/boot/defaults/loader.conf boot loader configuration defaults /etc/rc.conf system configuration information /boot/kernel/splash_*.ko splash image decoder modules /boot/kernel/*_saver.ko screen saver modules /boot/kernel/vesa.ko the VESA support module
In order to load the splash screen or the screen saver, you must have the following line in the kernel configuration file. device splash Next, edit /boot/loader.conf (see loader.conf(5)) and include the following lines: splash_bmp_load="YES" bitmap_load="YES" bitmap_name="/boot/chuck.bmp" In the above example, the file /boot/chuck.bmp is loaded. In the following example, the VESA module is loaded so that a bitmap file which cannot be displayed in standard VGA modes may be shown using one of the VESA video modes. splash_pcx_load="YES" vesa_load="YES" bitmap_load="YES" bitmap_name="/boot/chuck.pcx" If the VESA support is statically linked to the kernel, it is not necessary to load the VESA module. Just load the bitmap file and the splash decoder module as in the first example above. To load a binary ASCII drawing and display this while booting, include the following into your /boot/loader.conf: splash_txt_load="YES" bitmap_load="YES" bitmap_name="/boot/splash.bin"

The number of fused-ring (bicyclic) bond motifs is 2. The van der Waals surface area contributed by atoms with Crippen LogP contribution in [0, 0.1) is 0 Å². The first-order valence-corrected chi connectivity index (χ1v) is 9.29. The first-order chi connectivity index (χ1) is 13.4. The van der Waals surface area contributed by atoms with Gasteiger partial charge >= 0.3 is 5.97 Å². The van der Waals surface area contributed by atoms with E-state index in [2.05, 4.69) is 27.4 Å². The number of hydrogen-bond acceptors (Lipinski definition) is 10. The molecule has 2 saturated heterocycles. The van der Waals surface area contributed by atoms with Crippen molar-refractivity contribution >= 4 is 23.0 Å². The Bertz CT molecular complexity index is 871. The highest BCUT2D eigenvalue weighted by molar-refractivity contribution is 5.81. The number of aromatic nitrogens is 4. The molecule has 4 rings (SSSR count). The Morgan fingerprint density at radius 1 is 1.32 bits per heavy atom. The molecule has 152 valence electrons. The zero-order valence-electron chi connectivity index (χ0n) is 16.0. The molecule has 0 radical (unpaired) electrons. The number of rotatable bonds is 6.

vidcontrol(1), syscons(4), vga(4), loader.conf(5), rc.conf(5), kldload(8), kldunload(8)
The splash driver first appeared in FreeBSD 3.1.
The splash driver and this manual page were written by Kazutaka Yokota <yokota@FreeBSD.org>. The splash_bmp module was written by Michael Smith <msmith@FreeBSD.org> and Kazutaka Yokota. The splash_pcx module was written by Dag-Erling Smørgrav <des@FreeBSD.org> based on the splash_bmp code. The splash_txt module was written by Antony Mawer <email@example.com> based on the splash_bmp code, with some additional inspiration from the daemon_saver code.
Both the splash screen and the screen saver work with syscons(4) only.
If you load a screen saver while another screen saver has already been loaded, the first screen saver will not be automatically unloaded and will remain in memory, wasting kernel memory space.